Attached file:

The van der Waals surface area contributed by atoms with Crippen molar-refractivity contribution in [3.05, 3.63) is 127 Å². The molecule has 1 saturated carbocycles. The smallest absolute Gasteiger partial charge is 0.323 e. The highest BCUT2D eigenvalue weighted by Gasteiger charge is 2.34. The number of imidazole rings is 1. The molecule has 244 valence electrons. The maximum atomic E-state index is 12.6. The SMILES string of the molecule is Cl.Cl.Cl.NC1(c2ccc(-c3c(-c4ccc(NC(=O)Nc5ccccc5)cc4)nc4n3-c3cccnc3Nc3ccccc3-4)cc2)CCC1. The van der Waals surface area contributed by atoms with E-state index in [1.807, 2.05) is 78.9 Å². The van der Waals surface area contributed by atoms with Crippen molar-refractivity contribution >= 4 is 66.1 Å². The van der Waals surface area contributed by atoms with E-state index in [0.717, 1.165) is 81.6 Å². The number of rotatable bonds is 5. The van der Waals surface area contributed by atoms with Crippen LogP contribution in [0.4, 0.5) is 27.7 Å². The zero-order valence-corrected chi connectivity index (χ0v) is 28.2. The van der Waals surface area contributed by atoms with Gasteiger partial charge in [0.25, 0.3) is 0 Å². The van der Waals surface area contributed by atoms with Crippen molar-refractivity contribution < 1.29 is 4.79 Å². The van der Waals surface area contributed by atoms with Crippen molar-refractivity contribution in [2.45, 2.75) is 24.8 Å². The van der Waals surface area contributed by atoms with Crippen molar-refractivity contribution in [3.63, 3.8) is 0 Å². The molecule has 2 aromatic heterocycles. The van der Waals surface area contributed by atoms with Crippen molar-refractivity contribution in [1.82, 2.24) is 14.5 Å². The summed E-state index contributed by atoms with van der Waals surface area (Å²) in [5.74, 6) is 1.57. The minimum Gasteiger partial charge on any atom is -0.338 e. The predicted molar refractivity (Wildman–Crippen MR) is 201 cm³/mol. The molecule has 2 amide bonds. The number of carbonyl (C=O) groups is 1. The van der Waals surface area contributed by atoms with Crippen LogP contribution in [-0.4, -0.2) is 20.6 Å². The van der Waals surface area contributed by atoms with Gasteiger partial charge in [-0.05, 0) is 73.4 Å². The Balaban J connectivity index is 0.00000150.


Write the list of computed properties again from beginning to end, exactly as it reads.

The van der Waals surface area contributed by atoms with Crippen molar-refractivity contribution in [3.05, 3.63) is 127 Å². The molecule has 1 saturated carbocycles. The smallest absolute Gasteiger partial charge is 0.323 e. The highest BCUT2D eigenvalue weighted by Gasteiger charge is 2.34. The number of imidazole rings is 1. The molecule has 244 valence electrons. The maximum atomic E-state index is 12.6. The SMILES string of the molecule is Cl.Cl.Cl.NC1(c2ccc(-c3c(-c4ccc(NC(=O)Nc5ccccc5)cc4)nc4n3-c3cccnc3Nc3ccccc3-4)cc2)CCC1. The van der Waals surface area contributed by atoms with E-state index in [1.807, 2.05) is 78.9 Å². The van der Waals surface area contributed by atoms with Crippen molar-refractivity contribution >= 4 is 66.1 Å². The van der Waals surface area contributed by atoms with E-state index in [0.717, 1.165) is 81.6 Å². The number of rotatable bonds is 5. The van der Waals surface area contributed by atoms with Crippen LogP contribution in [0.4, 0.5) is 27.7 Å². The zero-order valence-corrected chi connectivity index (χ0v) is 28.2. The van der Waals surface area contributed by atoms with Gasteiger partial charge in [0.25, 0.3) is 0 Å². The van der Waals surface area contributed by atoms with Crippen molar-refractivity contribution < 1.29 is 4.79 Å². The van der Waals surface area contributed by atoms with Crippen molar-refractivity contribution in [2.45, 2.75) is 24.8 Å². The van der Waals surface area contributed by atoms with Crippen molar-refractivity contribution in [3.63, 3.8) is 0 Å². The molecule has 2 aromatic heterocycles. The van der Waals surface area contributed by atoms with Crippen molar-refractivity contribution in [1.82, 2.24) is 14.5 Å². The summed E-state index contributed by atoms with van der Waals surface area (Å²) in [5.74, 6) is 1.57. The minimum Gasteiger partial charge on any atom is -0.338 e. The predicted molar refractivity (Wildman–Crippen MR) is 201 cm³/mol. The molecule has 2 amide bonds. The number of carbonyl (C=O) groups is 1. The van der Waals surface area contributed by atoms with Crippen LogP contribution in [-0.4, -0.2) is 20.6 Å². The van der Waals surface area contributed by atoms with Gasteiger partial charge in [-0.05, 0) is 73.4 Å². The Balaban J connectivity index is 0.00000150.